Pollination and Fertilization in the Gymnosperm

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The gymnosperms are basically seed plants that are not flowering plants. As their name suggests, pollination and fertilisation of the gymnosperms involve seeds, resulting from pollen grains and ovules. There are four types of gymnosperms, the Cycadophyta, the Ginkgophyta, the Coniferophyta and the Gnetophyta. Both similarities and differences can be found in the way they are pollinated and fertilised.

General Characteristics

All seed plants are heterosporous with endosporic gametophytes, and thus they are associated with two evolutionary advances when compared with lower plants. The first one is that of the production of pollen grains and the second is the presence of ovules, which turn into seeds after fertilisation.

Pollen grains are the male spores or the microspores of the plant and they are associated with endosporic male gametophytes, or microgametophyte, meaning that the male gametes are enclosed within the spore. A pollen tube will germinate from the pollen grain to convey the sperm to the egg and pollen grain walls are made up of sporopollenin, a resistant material that preserves well and thus allow pollen fossil records to be kept. Since pollen grains of seed plants are adapted for transporting the sperm, pollination of them are usually accomplished by wind.

The ovule, on the other hand, is a multi-layered structure that is made up of reduced endosporic megagametophyte inside the megaspores, kept inside thick, fleshy megasporangium otherwise known as the nucellus. It is then protected by integuments with a small apical opening called the micropyle allowing the entry of the pollen tube. Several embryos can begin to develop within the same ovule though usually only one survives.

After fertilisation, a seed develops from the ovule. The integument becomes the seed coat and the zygote becomes the embryo, which is protected from environmental stresses and can be easily dispersed, with the ability to remain dormant until conditions become favourable for germination.


The Cycadophyta typically has male cones that are composed of microsporophylls, bearing numerous microsporangia and female cones composed of megasporophylls, with quite a few ovules. Pollens grains are deposited near the micropyle of ovules, where they germinate and produce pollen tubes, which grow through the nucellus, absorbing food along its way and as it nears the archegonium of the ovule, the tube bursts and releases a single motile sperm. Therefore, in this case the pollen tube does not bring the sperm the whole way to the egg.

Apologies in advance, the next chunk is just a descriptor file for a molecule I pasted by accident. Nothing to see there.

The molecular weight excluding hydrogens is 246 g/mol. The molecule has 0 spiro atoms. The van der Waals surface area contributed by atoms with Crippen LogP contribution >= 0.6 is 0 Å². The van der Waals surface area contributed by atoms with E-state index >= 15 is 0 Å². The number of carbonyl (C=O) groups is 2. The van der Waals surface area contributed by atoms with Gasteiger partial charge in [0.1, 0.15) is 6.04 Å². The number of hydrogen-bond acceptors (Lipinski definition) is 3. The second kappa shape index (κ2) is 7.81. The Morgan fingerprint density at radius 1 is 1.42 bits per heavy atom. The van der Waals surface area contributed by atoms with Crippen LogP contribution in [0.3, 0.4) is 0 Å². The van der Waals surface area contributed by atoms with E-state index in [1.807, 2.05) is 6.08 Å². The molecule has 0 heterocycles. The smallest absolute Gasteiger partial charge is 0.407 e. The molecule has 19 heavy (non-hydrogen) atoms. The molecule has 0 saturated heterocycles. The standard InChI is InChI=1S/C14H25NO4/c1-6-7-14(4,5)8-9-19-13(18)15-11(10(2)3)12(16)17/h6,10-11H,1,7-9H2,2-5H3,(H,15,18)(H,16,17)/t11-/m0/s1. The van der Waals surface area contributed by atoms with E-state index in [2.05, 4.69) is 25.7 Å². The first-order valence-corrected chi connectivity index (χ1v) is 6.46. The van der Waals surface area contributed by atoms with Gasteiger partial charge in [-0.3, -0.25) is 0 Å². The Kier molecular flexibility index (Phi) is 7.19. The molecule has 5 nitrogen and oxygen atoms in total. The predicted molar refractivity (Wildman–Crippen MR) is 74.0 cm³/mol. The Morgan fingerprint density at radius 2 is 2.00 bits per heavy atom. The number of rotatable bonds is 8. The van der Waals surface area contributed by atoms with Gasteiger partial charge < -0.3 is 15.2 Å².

In Ginogophyta, fertilisation within ovules may not occur until after the ovules are shed from the trees. The male part of the plant is composed of stalked microsporangia while the female part of the plant is composed of paired ovules on short stalks. The micropyle secretes a sticky fluid when mature, allowing pollen grains to stick to it. Gradually, the sticky fluid dries up and the pollen grains are being drawn in via the micropyle. A pollen tube then develops and this time, two motile sperm cells are released. The pollen tube in this case also only conveys part of the way towards the egg.


An example of a genus in this phylum is the Pinus (pine trees). On a single tree, small clustered male cones are found on lower branches while larger solitary female cones are located on the upper branches. Pinus pollen takes the form of a highly reduced internal microgametophyte and has large air sacs, which gives low density to enhance dispersal by wind. In the female cones, four megaspores are produced and three of these four are aborted, with only one remaining which develops into two to three archegonia (eggs). In the case of the Conifers, the pollen tube discharges the sperm directly into the cytoplasm of the egg and though often more than one egg is often fertilised, normally only one develops.


There are three extant genera of Gnetophyta, Gnetum, Ephedra and Welwitschia. In Gnetum, the male strobilus is composed of layers of microsporangia and aborted ovules while the female strobilus is composed of whorls of ovules. There is no archegonium formed. The genus Ephedra is made up of separate male and female plants with their strobili appearing as series of bracts. In this case, archegonium is formed in the ovule. Welwitschia, on the other hand, comes with tiny male cones on short stalks and visibly larger female cones. No archegonium is formed in this case either.

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